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Chicken oysters are delicious (and you probably didn’t know they exist)

You'll be craving this chef's secret after one taste.

Roasted chicken in a pan.
Anshu A/Unsplash

What’s the best part of perfect roast chicken? The tender breast? The juicy thigh? Maybe the crispy skin? Those are all delicious parts of a roasted chicken, but they are also the wrong answer. We’re here to let you in on a little secret that not everyone knows about. The best parts of a roasted chicken are, without a doubt, the two little nuggets of happiness buried on the back of the bird known as the chicken oysters.

The chicken oysters have historically been a snack for the chef, a small payment for a job well done. Not many people are aware of their existence. But we’re here to tell you that after you know where to look, you’ll never forget about them ever again. Every chicken has two oysters, so that means they are a pretty hot commodity and you can decide whether to share the other one or not. We won’t judge you if you don’t.

The location of the chicken oysters are circled and labeled on a raw chicken.

Where is the chicken oyster?

The oysters are located on either side of the spine, tucked in at the back of the thighs, and while they’re slightly easier to remove from a cooked bird than an uncooked one, you should still remove them if you’re butchering a raw chicken. It’s this location that makes them so special (and tasty).

Since most people cook their chickens breast-side up and the oysters are buried towards the center of the bird where all the moisture is drawn to when cooking, they are protected from the searing heat of the oven and are essentially slow-cooked in fat and roasting juices. Since it’s nearly impossible to find chicken oysters for sale by themselves, our tip would be to pop them out whenever you buy a whole chicken to roast at home and freeze them.

What do chicken oysters taste like?

So what do chicken oysters taste like? If you are a fan of delicious flavor, taking the time to pop out these plump little bites of dark meat will make your day just a little bit better. Supremely tender and unctuous, the oysters have the most “roasted chicken” flavor of any part of the bird.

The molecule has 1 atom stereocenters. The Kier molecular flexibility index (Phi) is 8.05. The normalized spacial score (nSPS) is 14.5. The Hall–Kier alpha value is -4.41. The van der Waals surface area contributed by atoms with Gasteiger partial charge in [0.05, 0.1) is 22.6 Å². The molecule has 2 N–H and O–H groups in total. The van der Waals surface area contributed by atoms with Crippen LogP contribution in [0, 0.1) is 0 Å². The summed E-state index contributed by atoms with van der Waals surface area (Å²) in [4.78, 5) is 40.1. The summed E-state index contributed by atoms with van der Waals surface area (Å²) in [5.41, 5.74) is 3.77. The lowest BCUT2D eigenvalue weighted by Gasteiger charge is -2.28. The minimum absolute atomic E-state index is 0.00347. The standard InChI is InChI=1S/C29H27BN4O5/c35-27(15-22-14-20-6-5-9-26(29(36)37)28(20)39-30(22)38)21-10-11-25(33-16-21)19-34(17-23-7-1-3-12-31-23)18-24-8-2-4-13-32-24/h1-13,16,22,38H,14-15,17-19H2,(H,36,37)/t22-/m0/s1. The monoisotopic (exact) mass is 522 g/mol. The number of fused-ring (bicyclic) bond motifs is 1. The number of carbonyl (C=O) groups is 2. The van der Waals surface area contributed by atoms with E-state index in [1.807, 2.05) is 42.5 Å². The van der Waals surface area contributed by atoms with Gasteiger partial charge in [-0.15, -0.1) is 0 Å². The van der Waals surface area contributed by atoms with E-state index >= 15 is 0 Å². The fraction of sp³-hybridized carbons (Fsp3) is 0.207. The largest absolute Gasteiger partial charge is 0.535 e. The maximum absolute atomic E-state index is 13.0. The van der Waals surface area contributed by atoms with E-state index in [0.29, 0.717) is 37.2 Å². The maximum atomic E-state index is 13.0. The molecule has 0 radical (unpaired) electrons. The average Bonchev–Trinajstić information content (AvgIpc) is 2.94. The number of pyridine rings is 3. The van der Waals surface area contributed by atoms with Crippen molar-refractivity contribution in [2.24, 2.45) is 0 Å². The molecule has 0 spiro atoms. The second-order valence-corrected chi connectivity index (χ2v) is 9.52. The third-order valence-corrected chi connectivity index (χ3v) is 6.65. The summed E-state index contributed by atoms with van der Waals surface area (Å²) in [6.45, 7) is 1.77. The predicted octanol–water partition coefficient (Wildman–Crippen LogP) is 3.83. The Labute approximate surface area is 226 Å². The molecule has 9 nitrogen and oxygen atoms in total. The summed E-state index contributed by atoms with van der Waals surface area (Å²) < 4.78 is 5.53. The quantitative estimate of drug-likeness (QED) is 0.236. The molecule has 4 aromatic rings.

Once you’ve got a dozen or so, roast them all in a cast-iron skillet with lots of butter, thyme, and garlic, and serve them over a spring pea risotto. On the other hand, if you happen to have an izakaya nearby that serves yakitori, they’ll almost always have oysters on their menu, though usually in short supply. Or keep snacking on them after you roast a chicken. Just don’t tell anyone, and you really can’t lose.

chicken oyster yakitori
Chicken oyster yakitori at Yardbird in Hong Kong. yardbirdyakitori/Instagram

How to cook chicken oysters

Because there are only two chicken oysters per chicken, you might be wondering how to cook these precious treats. The key to chicken oyster enjoyment is thinking about quality over quantity, along with how to maximize enjoyment. And for that, one of the best ways is to do it Japanese style — yakitori.

Chicken oysters are a popular yakitori item. Like other Asian skewers, such as Southeast Asian satay, yakitori are cooked on small wooden skewers over hot charcoal. Here, it’s all about the pure essence of chicken flavor, and skilled yakitori chefs will butcher their own chicken oysters, leaving the skin on for maximum juiciness and flavor. We recommend doing the same. All you need is a grill, skewers, and some tasty chicken oysters, and you’re ready to go.

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Hunter Lu
Hunter Lu is a New York-based food and features writer, NYU graduate, and Iraq veteran. His fiction has appeared in The Line…
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